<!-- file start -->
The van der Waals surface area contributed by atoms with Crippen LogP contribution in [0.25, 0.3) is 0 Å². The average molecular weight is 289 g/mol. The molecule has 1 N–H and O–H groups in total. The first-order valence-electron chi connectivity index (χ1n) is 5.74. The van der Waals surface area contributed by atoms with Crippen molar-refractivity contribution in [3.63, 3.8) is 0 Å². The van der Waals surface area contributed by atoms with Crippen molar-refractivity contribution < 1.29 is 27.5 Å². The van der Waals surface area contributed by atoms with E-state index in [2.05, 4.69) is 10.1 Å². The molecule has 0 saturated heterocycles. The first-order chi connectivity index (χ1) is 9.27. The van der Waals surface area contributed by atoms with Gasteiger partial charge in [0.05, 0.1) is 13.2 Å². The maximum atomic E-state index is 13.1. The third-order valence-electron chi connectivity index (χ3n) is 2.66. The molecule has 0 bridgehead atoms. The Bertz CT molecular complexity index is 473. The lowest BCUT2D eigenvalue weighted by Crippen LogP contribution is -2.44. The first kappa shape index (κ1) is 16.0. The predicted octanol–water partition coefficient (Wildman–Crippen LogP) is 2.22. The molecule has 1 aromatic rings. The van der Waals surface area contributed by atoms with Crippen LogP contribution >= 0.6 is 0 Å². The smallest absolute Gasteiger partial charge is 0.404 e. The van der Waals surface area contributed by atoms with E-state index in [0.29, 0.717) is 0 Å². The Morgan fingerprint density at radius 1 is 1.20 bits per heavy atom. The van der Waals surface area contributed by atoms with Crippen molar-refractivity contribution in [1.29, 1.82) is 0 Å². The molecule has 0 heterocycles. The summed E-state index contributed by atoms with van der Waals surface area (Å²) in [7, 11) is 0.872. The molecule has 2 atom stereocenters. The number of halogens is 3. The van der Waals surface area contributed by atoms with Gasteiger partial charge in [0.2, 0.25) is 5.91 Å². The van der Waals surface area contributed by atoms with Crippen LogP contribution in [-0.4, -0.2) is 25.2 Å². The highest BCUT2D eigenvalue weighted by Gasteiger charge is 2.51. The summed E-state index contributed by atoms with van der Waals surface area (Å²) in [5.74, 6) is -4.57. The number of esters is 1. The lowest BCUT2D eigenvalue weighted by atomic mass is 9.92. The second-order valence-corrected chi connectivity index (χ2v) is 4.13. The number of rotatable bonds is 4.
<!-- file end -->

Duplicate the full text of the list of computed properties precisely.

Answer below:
The van der Waals surface area contributed by atoms with Crippen LogP contribution in [0.25, 0.3) is 0 Å². The average molecular weight is 289 g/mol. The molecule has 1 N–H and O–H groups in total. The first-order valence-electron chi connectivity index (χ1n) is 5.74. The van der Waals surface area contributed by atoms with Crippen molar-refractivity contribution in [3.63, 3.8) is 0 Å². The van der Waals surface area contributed by atoms with Crippen molar-refractivity contribution < 1.29 is 27.5 Å². The van der Waals surface area contributed by atoms with E-state index in [2.05, 4.69) is 10.1 Å². The molecule has 0 saturated heterocycles. The first-order chi connectivity index (χ1) is 9.27. The van der Waals surface area contributed by atoms with Gasteiger partial charge in [0.05, 0.1) is 13.2 Å². The maximum atomic E-state index is 13.1. The third-order valence-electron chi connectivity index (χ3n) is 2.66. The molecule has 0 bridgehead atoms. The Bertz CT molecular complexity index is 473. The lowest BCUT2D eigenvalue weighted by Crippen LogP contribution is -2.44. The first kappa shape index (κ1) is 16.0. The predicted octanol–water partition coefficient (Wildman–Crippen LogP) is 2.22. The molecule has 1 aromatic rings. The van der Waals surface area contributed by atoms with Crippen LogP contribution >= 0.6 is 0 Å². The smallest absolute Gasteiger partial charge is 0.404 e. The van der Waals surface area contributed by atoms with E-state index in [0.29, 0.717) is 0 Å². The Morgan fingerprint density at radius 1 is 1.20 bits per heavy atom. The van der Waals surface area contributed by atoms with Crippen molar-refractivity contribution in [1.29, 1.82) is 0 Å². The molecule has 0 heterocycles. The summed E-state index contributed by atoms with van der Waals surface area (Å²) in [7, 11) is 0.872. The molecule has 2 atom stereocenters. The number of halogens is 3. The van der Waals surface area contributed by atoms with Gasteiger partial charge in [0.2, 0.25) is 5.91 Å². The van der Waals surface area contributed by atoms with Crippen LogP contribution in [-0.4, -0.2) is 25.2 Å². The highest BCUT2D eigenvalue weighted by Gasteiger charge is 2.51. The summed E-state index contributed by atoms with van der Waals surface area (Å²) in [5.74, 6) is -4.57. The number of esters is 1. The lowest BCUT2D eigenvalue weighted by atomic mass is 9.92. The second-order valence-corrected chi connectivity index (χ2v) is 4.13. The number of rotatable bonds is 4.